This blog was written by Jean Ashton, Senior Director, Resources and Programs, New-York Historical Society.
New York in the summer of 1776 was hot and steamy. Although the city’s merchants and servants, slave and free, continued fulfilling the daily needs of the second largest city in the colonies, much of the remaining population was caught up in the political tensions infusing the city as they witnessed the influx of soldiers from various Northeastern militias. From the Battery, anyone with a good spyglass could spot the masts of British warships anchored off of Staten Island.
The Continental Congress in Philadelphia predicted that New York, with its deep harbor and navigable river would be the next battle site, but George Washington had no idea where, or when, a British attack might take place. Many New Yorkers, loyal to the King and engrossed in the trans-Atlantic trade, found it unthinkable that a rebellion would occur. Sir William Howe, the leader of the British forces, and his brother Admiral Richard Howe, commander of the fleet, viewed themselves as peacemakers, ready to turn the unruly rebels back into dutiful subjects.
The atmosphere in the city grew dark. A plot to poison Washington was discovered, an associate of the Mayor was hanged for printing counterfeit money, a committee to detect conspiracies was formed, and citizens investigated as spies. Staten Island, a normally quiet island with fewer than 3,000 inhabitants, was overtaken by more than 30,000 British forces.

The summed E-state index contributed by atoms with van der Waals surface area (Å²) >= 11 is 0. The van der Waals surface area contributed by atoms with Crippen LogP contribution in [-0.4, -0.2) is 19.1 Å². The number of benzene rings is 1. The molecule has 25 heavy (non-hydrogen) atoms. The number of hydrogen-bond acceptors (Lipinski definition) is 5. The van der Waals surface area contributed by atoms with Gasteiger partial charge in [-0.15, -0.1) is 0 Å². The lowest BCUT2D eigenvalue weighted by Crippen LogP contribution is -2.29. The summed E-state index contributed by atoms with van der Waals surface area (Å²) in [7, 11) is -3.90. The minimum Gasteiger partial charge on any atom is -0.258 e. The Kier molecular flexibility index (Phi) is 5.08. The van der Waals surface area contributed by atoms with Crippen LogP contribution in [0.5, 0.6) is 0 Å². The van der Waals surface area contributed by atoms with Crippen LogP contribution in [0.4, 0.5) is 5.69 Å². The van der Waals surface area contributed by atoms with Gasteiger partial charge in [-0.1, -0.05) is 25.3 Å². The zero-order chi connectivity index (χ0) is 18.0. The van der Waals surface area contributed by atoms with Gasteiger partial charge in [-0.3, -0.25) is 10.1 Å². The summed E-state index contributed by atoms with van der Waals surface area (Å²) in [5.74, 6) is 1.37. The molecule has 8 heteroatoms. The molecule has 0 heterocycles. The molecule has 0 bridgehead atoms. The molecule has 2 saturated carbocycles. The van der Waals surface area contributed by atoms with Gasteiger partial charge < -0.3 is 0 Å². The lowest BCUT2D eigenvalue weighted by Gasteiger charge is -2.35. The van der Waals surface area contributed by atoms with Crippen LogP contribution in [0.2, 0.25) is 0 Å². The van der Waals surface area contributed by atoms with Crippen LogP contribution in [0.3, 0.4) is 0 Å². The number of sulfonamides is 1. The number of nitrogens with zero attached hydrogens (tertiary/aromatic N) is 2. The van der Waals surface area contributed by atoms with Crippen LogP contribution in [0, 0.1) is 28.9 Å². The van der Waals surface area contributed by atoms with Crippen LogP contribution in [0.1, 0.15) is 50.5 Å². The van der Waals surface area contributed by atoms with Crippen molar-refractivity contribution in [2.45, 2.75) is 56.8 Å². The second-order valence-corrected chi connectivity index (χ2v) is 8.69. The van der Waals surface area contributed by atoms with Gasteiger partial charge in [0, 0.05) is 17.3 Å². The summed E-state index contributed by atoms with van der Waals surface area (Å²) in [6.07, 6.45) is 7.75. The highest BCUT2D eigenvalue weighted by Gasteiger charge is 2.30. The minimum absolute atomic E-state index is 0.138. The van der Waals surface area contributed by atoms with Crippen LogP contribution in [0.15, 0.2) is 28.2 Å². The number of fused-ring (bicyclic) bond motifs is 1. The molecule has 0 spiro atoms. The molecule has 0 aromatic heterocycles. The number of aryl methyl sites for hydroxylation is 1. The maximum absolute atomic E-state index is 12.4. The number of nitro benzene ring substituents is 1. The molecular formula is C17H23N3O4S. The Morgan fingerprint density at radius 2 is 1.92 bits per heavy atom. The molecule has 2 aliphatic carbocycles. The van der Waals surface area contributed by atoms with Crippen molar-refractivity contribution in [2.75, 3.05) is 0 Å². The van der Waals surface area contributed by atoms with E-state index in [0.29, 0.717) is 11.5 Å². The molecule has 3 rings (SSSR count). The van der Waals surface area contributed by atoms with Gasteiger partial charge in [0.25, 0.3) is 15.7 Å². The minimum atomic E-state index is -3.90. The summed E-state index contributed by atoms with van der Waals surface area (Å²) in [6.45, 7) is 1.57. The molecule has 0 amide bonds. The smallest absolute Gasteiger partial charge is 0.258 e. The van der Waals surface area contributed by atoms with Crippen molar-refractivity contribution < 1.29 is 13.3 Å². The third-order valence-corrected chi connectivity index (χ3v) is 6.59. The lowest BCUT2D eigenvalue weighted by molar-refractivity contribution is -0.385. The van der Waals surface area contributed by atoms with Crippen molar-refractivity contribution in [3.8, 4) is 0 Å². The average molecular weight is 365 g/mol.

In the midst of this, General Washington received a document issued on July 4 by the Congress in Philadelphia. On July 9 he ordered it read aloud to his troops and to New Yorkers at various outdoor spots. This Declaration asserted with eloquence the necessity of a permanent separation from Britain. It was received with cheers. A crowd rushed to Bowling Green to dismantle the statue of King George. Some New Yorkers feared what was to come. “…this fatal day independency declared by the Congress―rivers of blood will flow in consequence of it―no peace for many years” wrote one citizen in his pocket almanac.
The story of what followed the Declaration of Independence will be told in the forthcoming New-York Historical Society exhibitions, The Battle of Brooklyn (September 23, 2016–January 8, 2017) and We Are One: Mapping America’s Road from Revolution to Independence (November 3, 2017–March 11, 2018). The first, which begins with Thomas Paine’s Common Sense, published in January 1776, and ends with his The American Crisis and the words “These are the times that try men’s souls”, illustrates the crushing defeat of Washington’s army in Brooklyn in August, the largest battle of the Revolutionary War. Using original documents, objects, and other historical repositories, the exhibition will tell often-forgotten stories and highlight the places in Brooklyn, and Manhattan, where soldiers fought and lives were lost. New-York Historical’s examination of the Revolutionary War continues with We Are One, an exhibition that originated at the Norman Leventhal Map Center at the Boston Public Library, that includes rarely seen treasures from the New-York Historical Society’s collections.